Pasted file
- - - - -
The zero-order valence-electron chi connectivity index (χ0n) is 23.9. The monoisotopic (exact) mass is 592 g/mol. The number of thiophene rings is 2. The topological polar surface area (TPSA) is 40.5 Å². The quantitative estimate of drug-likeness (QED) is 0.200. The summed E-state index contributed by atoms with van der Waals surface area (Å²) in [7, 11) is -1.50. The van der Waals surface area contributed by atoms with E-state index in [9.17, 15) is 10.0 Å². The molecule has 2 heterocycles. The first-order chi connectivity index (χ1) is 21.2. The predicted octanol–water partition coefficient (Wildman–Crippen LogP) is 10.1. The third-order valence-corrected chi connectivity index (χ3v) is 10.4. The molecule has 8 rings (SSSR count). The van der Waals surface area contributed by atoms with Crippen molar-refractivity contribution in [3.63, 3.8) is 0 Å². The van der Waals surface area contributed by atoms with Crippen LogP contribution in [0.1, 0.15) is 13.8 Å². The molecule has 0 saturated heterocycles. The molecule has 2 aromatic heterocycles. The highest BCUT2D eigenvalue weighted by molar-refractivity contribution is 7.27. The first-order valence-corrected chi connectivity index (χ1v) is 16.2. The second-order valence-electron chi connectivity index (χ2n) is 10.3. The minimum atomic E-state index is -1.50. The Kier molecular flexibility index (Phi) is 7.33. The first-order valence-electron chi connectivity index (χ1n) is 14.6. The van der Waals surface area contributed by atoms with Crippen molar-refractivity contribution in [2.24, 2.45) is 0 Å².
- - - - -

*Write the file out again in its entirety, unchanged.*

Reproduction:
The zero-order valence-electron chi connectivity index (χ0n) is 23.9. The monoisotopic (exact) mass is 592 g/mol. The number of thiophene rings is 2. The topological polar surface area (TPSA) is 40.5 Å². The quantitative estimate of drug-likeness (QED) is 0.200. The summed E-state index contributed by atoms with van der Waals surface area (Å²) in [7, 11) is -1.50. The van der Waals surface area contributed by atoms with E-state index in [9.17, 15) is 10.0 Å². The molecule has 2 heterocycles. The first-order chi connectivity index (χ1) is 21.2. The predicted octanol–water partition coefficient (Wildman–Crippen LogP) is 10.1. The third-order valence-corrected chi connectivity index (χ3v) is 10.4. The molecule has 8 rings (SSSR count). The van der Waals surface area contributed by atoms with Crippen molar-refractivity contribution in [3.63, 3.8) is 0 Å². The van der Waals surface area contributed by atoms with Crippen LogP contribution in [0.1, 0.15) is 13.8 Å². The molecule has 0 saturated heterocycles. The molecule has 2 aromatic heterocycles. The highest BCUT2D eigenvalue weighted by molar-refractivity contribution is 7.27. The first-order valence-corrected chi connectivity index (χ1v) is 16.2. The second-order valence-electron chi connectivity index (χ2n) is 10.3. The minimum atomic E-state index is -1.50. The Kier molecular flexibility index (Phi) is 7.33. The first-order valence-electron chi connectivity index (χ1n) is 14.6. The van der Waals surface area contributed by atoms with Crippen molar-refractivity contribution in [2.24, 2.45) is 0 Å².